Over the past two decades, moviegoers have come to expect certain things from an M. Night Shyamalan movie. Chief among those is the Shyamalan twist, made famous in The Sixth Sense and continued in almost every film the director has made. That twist is generally a shocking reveal or turn of events that upends the rest of the movie, making a second and sometimes even third viewing essential–for his good films, at least. Where does Old fall on that spectrum? Read our review, or find out for yourself, since it’s out now.
It’s understandable, though, if you don’t actually want to do that. Many of Shyamalan’s movies have been unwatchably terrible, and one glance at Old’s general reviews reveals that this movie is divisive. So maybe you don’t want to spend your precious time and money to go see it in a theater. Maybe you just want to know what the twist is, and move on with your life. OK, fine. You asked for it.
The premise of Old involves a group of people on vacation who get trapped on a beach where they quickly discover they’ve begun rapidly aging–their bodies advance by years after mere hours. They can’t seem to leave, blacking out any time they get near the perimeter. They spend the bulk of the movie dying in horrific ways, from getting stabbed over and over to drowning to plummeting from the top of a massive cliff, all while trying desperately to escape. Throughout the ordeal, they glimpse bright flashes from the top of a far-off ridge–flashes they believe might come from cameras. In other words, they’re being observed and even filmed, which means someone did this to them on purpose.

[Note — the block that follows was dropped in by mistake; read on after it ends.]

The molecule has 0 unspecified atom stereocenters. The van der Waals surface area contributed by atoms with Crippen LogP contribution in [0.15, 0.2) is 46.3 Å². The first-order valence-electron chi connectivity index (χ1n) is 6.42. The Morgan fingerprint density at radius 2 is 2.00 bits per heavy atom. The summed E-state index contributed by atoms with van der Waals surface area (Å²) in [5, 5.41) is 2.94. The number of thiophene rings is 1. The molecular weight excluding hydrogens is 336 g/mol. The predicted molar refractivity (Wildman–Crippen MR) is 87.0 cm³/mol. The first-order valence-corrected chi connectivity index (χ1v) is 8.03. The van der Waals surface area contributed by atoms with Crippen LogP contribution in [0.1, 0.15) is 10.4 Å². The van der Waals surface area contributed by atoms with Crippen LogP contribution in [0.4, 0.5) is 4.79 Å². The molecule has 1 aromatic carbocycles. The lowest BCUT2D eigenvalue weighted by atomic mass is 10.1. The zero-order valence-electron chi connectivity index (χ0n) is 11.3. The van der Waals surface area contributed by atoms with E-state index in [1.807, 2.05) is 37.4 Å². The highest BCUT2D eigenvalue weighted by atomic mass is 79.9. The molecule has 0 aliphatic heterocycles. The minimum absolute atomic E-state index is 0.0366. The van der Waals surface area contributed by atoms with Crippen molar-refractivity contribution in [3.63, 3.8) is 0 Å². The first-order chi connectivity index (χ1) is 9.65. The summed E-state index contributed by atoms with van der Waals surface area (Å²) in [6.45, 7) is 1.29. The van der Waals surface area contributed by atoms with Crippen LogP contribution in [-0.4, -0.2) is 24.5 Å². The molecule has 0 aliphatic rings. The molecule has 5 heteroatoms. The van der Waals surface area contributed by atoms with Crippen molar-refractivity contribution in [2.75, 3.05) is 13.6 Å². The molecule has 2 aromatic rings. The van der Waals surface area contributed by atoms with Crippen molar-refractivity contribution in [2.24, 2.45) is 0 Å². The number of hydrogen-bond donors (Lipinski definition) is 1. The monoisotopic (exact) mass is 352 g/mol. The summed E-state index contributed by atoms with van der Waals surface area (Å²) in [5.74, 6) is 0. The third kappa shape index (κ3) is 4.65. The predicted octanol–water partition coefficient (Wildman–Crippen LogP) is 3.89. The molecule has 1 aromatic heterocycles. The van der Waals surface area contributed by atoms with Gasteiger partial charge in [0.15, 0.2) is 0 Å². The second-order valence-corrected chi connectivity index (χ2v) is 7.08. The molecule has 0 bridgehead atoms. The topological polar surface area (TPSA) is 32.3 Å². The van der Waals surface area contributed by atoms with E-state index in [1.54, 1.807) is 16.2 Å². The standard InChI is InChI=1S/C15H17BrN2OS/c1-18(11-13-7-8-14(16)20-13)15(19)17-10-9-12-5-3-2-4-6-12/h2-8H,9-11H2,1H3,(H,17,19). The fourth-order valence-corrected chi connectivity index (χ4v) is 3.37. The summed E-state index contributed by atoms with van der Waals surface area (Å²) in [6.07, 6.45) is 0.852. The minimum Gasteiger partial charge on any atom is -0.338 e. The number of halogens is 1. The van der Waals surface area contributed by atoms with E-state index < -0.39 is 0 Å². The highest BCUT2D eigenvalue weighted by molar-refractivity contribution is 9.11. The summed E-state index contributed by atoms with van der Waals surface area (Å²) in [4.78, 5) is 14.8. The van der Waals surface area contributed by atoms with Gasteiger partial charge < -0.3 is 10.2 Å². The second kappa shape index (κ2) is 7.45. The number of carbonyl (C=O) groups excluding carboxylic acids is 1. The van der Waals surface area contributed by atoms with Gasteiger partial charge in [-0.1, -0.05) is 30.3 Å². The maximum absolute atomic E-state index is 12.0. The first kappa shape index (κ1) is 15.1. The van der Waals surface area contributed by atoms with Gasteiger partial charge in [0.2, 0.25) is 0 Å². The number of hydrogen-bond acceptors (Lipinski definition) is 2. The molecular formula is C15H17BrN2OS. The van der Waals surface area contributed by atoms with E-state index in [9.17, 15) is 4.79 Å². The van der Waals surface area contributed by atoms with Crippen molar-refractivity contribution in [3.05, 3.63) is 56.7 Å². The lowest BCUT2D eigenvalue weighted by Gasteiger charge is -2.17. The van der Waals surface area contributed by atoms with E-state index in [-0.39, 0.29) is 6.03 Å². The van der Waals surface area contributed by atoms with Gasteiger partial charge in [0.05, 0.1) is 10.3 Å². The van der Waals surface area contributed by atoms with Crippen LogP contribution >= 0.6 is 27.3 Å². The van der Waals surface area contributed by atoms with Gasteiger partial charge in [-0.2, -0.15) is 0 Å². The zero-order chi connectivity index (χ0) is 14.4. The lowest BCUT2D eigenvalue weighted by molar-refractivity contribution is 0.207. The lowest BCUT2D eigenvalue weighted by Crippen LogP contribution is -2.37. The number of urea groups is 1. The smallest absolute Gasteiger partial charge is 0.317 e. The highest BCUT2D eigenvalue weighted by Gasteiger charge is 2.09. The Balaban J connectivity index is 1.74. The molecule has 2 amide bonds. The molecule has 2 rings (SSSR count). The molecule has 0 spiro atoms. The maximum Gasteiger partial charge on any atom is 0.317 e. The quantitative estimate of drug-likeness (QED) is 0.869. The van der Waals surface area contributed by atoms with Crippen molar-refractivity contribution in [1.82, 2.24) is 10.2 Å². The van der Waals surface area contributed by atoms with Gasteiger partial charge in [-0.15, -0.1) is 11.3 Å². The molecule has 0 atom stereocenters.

So what’s the twist? Well, although you might spend the entire movie wondering how this is happening to them, the film never concretely answers that question. In the end, you have to chalk it up to the strange mineral composition of the cliffs that surround the beach.
Instead, Old’s ending answers the question “why.” Why did the people who run this paradisiacal vacation resort seemingly lure this group of people there, then deliberately strand them on this nightmarish beach?
The answer is that the resort is actually a front for a pharmaceutical company with a noble goal: to develop effective medications for diseases and disorders ranging from epilepsy to paranoid schizophrenia. Unfortunately, their methods are not so noble; the researchers use the beach, which they refer to as a natural phenomenon, to accomplish studies in a single day that would normally take entire lifetimes.
They choose guests based on their medical ailments, lure them to the resort with irresistible vacation deals, dose them with experimental medications in their cocktails, and then drop them off at the beach to watch how the medicines affect their bodies over the course of decades, all in a single 24-hour period. When one epileptic victim goes several hours without a seizure, that’s actually equivalent to 16 years in normal time–meaning the drug is effectively a cure to epilepsy.
That’s it. Sure, it’s no “Bruce Willis was dead all along.” The movie leaves breadcrumbs throughout, like drawing attention to the fact that the resort seemingly has a pharmaceutical company associated with it during a conversation between Gael García Bernal and Vicky Krieps’ characters, or by having characters wonder aloud why all the victims seem to have various medical conditions. In other words, this twist isn’t terribly difficult to see coming. However, it may still prove to be a satisfying answer for why this is happening to these people, and it does provide some extra food for thought as the credits begin to roll.
Have you seen Old? How do you feel about this twist? Let us know in the comments below.